I got an RC12L (which is pretty old school) and was wondering if parts from like the 12LC and the L3 could fit it. secondly, Whats a basic setup with a stock motor? (In this case a Monster Stock) Im plannin on getting an Ascari LMP body for it
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Old 01-21-2004, 03:32 PM   #6249
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Default Axle Spacing

Quote:
Originally posted by Adam Hartzell
Bobby Z-- With the IRS axel you can space your rear end well past 6.75".

As far as the front goes if you narrow it the car reacts faster but feels nervous. A wider front will cause a slight loss of steering but the car is more stable.

Thanks Adam

I suspected as much but wanted to confirm. Do you know how wide the front end is on your car? I measured mine today without the spacers and it is approximately 6.35"

Also do you run the rear end at the 6.75" max?
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Old 01-21-2004, 07:46 PM   #6250
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Ted B--I was on a 51 lap pace in the second and third rounds until I was trying to lap Ray. Its funny how everytime I went to lap him my car went off the track. How strange. Don't give up on the TC I just got another one.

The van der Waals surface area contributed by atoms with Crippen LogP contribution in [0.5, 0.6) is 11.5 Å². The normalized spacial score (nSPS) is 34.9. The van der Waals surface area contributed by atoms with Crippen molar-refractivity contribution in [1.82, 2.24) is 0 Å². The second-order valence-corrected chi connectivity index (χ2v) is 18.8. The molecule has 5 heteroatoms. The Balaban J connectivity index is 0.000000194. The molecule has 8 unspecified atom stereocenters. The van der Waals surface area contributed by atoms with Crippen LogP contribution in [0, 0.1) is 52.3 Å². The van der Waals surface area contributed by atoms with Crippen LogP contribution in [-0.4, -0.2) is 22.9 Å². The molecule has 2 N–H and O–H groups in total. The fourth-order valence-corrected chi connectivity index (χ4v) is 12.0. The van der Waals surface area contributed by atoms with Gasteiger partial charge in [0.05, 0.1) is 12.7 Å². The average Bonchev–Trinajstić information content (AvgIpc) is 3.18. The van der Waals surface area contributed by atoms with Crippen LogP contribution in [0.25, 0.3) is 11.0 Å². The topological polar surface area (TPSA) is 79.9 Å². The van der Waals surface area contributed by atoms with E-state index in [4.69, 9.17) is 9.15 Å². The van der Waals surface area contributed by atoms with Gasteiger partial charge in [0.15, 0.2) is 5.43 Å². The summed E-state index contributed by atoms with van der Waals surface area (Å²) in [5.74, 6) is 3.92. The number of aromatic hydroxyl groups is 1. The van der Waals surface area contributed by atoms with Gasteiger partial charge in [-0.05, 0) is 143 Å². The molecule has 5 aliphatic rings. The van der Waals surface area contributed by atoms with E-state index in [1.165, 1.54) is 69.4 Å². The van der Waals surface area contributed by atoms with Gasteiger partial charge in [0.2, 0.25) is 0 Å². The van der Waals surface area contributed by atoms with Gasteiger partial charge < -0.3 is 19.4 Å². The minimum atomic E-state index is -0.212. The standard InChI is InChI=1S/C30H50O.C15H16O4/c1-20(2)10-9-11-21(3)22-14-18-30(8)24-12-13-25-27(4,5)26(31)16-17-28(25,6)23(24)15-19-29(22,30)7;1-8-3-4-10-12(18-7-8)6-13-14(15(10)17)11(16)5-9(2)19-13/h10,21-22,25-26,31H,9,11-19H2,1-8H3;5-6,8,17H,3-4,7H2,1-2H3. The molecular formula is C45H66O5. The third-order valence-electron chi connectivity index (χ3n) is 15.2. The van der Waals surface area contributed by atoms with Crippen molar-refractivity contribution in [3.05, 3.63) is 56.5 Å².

Bobby Z--I think my front is around 1.5". Or a little narrower. If you use the threaded axels you can go wider but the car feels as if it dosen't want to turn as quickly.
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Old 01-21-2004, 07:48 PM   #6251
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Bobby Z--Sorry my front is 6.48" and my rear is 6.72".
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Old 01-21-2004, 08:26 PM   #6252
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Adam - thanks again. I will try a variety of widths and see what works the best.

Someone else suggested that the TRC tires are narrower than Jaco's in the rear. I know the TRC's are wider on the inside of the rim whereas the Jaco's end at the hub but I didn't think they were any different on the outside edge.

Something else to consider.
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Old 01-21-2004, 08:29 PM   #6253
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Both rims are the same width the TRC just uses a different offset. I prefer to run TM tires myself. If I can't I will chose Jaco over TRC anyday.
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Old 01-21-2004, 08:58 PM   #6254
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Adam

It's funny you say that because I was having a world of trouble with Jaco rims being out of true and the front rims becoming warped where the bearing presses in. I was also finding the rears to be out of true and chunking very easy. These were the newer white rim version and I never had any problem with the older grey rims. I got so fed up I switched to TRC and have loved them ever since. I hated having to change the colour scheme on my car to match the yellow rims but I think the TRC's run extremely true and stay together alot stronger.
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Old 01-21-2004, 09:02 PM   #6255
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Does anyone make white dish wheels with the same offset as Jaco?